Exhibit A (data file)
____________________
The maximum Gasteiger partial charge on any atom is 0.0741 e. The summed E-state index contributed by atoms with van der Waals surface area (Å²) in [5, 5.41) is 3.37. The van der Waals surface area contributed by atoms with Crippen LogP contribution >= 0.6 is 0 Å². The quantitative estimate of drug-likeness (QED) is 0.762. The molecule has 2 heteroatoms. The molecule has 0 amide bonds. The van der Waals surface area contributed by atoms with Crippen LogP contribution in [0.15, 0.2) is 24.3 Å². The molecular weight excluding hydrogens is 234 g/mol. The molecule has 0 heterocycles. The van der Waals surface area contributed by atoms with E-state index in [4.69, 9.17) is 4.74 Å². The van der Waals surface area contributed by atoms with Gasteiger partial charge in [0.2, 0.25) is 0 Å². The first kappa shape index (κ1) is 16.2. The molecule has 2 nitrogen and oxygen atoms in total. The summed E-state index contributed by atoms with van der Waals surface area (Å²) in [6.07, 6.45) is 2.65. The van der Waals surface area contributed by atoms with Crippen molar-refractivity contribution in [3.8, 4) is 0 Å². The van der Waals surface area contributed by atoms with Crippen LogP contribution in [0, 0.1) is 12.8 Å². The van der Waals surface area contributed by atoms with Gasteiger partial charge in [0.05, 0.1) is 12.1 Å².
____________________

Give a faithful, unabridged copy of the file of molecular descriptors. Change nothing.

The maximum Gasteiger partial charge on any atom is 0.0741 e. The summed E-state index contributed by atoms with van der Waals surface area (Å²) in [5, 5.41) is 3.37. The van der Waals surface area contributed by atoms with Crippen LogP contribution >= 0.6 is 0 Å². The quantitative estimate of drug-likeness (QED) is 0.762. The molecule has 2 heteroatoms. The molecule has 0 amide bonds. The van der Waals surface area contributed by atoms with Crippen LogP contribution in [0.15, 0.2) is 24.3 Å². The molecular weight excluding hydrogens is 234 g/mol. The molecule has 0 heterocycles. The van der Waals surface area contributed by atoms with E-state index in [4.69, 9.17) is 4.74 Å². The van der Waals surface area contributed by atoms with Gasteiger partial charge in [0.2, 0.25) is 0 Å². The first kappa shape index (κ1) is 16.2. The molecule has 2 nitrogen and oxygen atoms in total. The summed E-state index contributed by atoms with van der Waals surface area (Å²) in [6.07, 6.45) is 2.65. The van der Waals surface area contributed by atoms with Crippen molar-refractivity contribution in [3.8, 4) is 0 Å². The van der Waals surface area contributed by atoms with Crippen LogP contribution in [0, 0.1) is 12.8 Å². The van der Waals surface area contributed by atoms with Gasteiger partial charge in [0.05, 0.1) is 12.1 Å².